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Access to Anti-osteoporosis Medication after Hip Fracture in Korean Elderly Patients

  • Yun Mi Yu
    Affiliations
    College of Pharmacy & Research Institute of Pharmaceutical Sciences, Seoul National University, 103 Daehak-ro Jongno-gu, Seoul 03080, Republic of Korea
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  • Ju-Yeun Lee
    Affiliations
    College of Pharmacy, Institute of Pharmaceutical Science and Technology, Hanyang University, 55, Hanyangdaehak-ro, Sangrok-gu, Ansan, 15588, Republic of Korea
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  • Euni Lee
    Correspondence
    Corresponding author at: College of Pharmacy & Research Institute of Pharmaceutical Sciences, Seoul National University, 1 Gwanak−ro, Gwanak−gu, Seoul, 08826, Republic of Korea.
    Affiliations
    College of Pharmacy & Research Institute of Pharmaceutical Sciences, Seoul National University, 1 Gwanak-ro, Gwanak-gu, Seoul, 08826, Republic of Korea
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      Highlights

      • Access to anti-osteoporosis medication after hip fracture was found to be suboptimal in Korea.
      • One in three elderly patients with hip fracture received osteoporosis drug therapy.
      • Very old age, male sex, and comorbidity were risk factors for under-treatment.
      • Thiazolidinedione use was a predictive factor for hip fracture treatment in women.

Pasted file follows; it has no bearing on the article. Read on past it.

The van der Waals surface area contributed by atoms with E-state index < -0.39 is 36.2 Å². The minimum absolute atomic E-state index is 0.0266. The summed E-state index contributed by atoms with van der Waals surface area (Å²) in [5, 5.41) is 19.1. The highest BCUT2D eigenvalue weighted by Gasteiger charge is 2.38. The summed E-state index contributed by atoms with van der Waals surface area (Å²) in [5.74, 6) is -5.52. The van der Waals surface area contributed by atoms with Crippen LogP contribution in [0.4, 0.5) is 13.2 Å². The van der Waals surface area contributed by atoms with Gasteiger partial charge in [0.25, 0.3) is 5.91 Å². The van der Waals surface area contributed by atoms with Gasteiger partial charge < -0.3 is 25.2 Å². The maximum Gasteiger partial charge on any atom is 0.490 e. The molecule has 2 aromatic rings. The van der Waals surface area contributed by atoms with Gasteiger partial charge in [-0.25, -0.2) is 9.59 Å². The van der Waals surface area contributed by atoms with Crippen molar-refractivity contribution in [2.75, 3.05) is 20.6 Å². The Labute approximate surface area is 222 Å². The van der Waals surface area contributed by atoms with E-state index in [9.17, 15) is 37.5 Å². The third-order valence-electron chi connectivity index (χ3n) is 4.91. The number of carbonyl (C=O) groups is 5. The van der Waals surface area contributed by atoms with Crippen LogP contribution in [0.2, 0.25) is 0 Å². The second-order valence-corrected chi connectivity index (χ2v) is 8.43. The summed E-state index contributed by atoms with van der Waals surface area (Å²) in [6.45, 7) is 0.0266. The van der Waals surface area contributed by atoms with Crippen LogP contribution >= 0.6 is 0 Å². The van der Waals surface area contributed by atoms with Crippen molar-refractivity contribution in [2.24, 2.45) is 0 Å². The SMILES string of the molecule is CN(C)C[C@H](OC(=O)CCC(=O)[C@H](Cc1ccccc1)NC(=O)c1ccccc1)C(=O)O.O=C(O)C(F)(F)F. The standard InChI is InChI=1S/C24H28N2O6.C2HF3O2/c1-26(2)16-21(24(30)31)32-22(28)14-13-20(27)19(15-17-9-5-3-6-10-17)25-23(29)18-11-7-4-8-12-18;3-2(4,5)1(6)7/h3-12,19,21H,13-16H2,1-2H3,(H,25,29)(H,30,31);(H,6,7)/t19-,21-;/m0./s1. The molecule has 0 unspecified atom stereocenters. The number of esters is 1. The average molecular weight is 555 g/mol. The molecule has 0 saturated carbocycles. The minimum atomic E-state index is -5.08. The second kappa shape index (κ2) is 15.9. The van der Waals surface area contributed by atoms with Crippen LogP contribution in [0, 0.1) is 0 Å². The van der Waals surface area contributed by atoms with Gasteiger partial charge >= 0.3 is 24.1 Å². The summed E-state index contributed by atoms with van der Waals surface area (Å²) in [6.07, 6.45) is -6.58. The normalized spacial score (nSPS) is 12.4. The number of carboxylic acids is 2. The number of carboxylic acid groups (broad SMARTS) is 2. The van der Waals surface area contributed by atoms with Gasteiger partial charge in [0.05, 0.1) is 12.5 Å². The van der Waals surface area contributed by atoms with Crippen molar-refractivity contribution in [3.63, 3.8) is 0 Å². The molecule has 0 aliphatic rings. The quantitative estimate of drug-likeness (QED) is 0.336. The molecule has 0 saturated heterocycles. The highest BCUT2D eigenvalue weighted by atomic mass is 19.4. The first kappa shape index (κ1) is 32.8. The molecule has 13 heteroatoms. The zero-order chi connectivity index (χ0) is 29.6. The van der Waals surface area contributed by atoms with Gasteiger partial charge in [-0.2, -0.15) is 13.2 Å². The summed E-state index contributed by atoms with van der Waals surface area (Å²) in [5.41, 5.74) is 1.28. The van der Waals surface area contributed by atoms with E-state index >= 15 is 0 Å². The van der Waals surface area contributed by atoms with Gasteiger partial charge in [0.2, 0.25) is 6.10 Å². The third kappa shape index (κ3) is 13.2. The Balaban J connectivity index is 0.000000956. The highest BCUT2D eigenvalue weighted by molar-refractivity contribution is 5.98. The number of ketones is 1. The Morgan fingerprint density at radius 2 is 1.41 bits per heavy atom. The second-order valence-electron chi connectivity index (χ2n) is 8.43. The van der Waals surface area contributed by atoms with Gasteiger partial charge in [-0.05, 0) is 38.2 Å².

Abstract

      Purpose

      This study aims to evaluate access to anti-osteoporosis medication (AOM) and the factors affecting their prescription for Korean elderly patients with a hip fracture.

      Methods

      A cross-sectional study was conducted on hip fracture patients aged 65 years or more using national-level data from 2013 to 2014. The prescription rates of AOM within 3 months after hip fracture were determined and the factors affecting AOM prescriptions were identified through multivariate logistic regression.

      Results

      A total of 6307 elderly patients were selected from a national medical insurance database, giving an estimated 15,768 patients nationally in a nine-month period. One-third of the patients (33.5%) received an AOM prescription and only 9.4% of the patients were prescribed an AOM with calcium and vitamin D supplements. Being 80 years and older (adjusted OR, 0.78; 95% CI, 0.70–0.88) and having three or more comorbid diseases (adjusted OR, 0.66; 95% CI, 0.55–0.78) were associated with a lower likelihood of an AOM prescription. Female sex (adjusted OR, 2.54; 95% CI, 2.17–2.98), an osteoporosis diagnosis (adjusted OR, 2.50; 95% CI, 2.15–2.91), concurrent thiazolidinedione therapy (adjusted OR, 2.11; 95% CI, 1.29–3.45) and a dual-energy X-ray absorptiometry (DXA) examination after hip fracture (adjusted OR 4.11; 95% CI, 3.67–4.62) were all significant predictive factors for AOM prescription. Bisphosphonates were the most frequently prescribed AOMs (92.2%).

      Conclusions

      The AOM prescription rate for elderly patients with hip fractures was suboptimal in Korea. Factors affecting an AOM prescription were age, sex, clinical comorbidity, osteoporosis status, concurrent thiazolidinedione therapy, and receiving a DXA examination after hip fracture.

      Abbreviations:

      AOM (anti osteoporotic medications), IOF (International Osteoporosis Foundation), NOF (National Osteoporosis Foundation), HIRA-APS (Health Insurance Review and Assessment Service-Adult Patient Sample), HIRA (Health Insurance Review and Assessment Service), ICD (International Classification of Diseases), DXA (dual-energy X-ray absorptiometry), CCI (Charlson Comorbidity Index), SERM (selective estrogen receptor modulator), OR (odds ratio), CI (confidence interval), SD (standard deviation)

      Keywords

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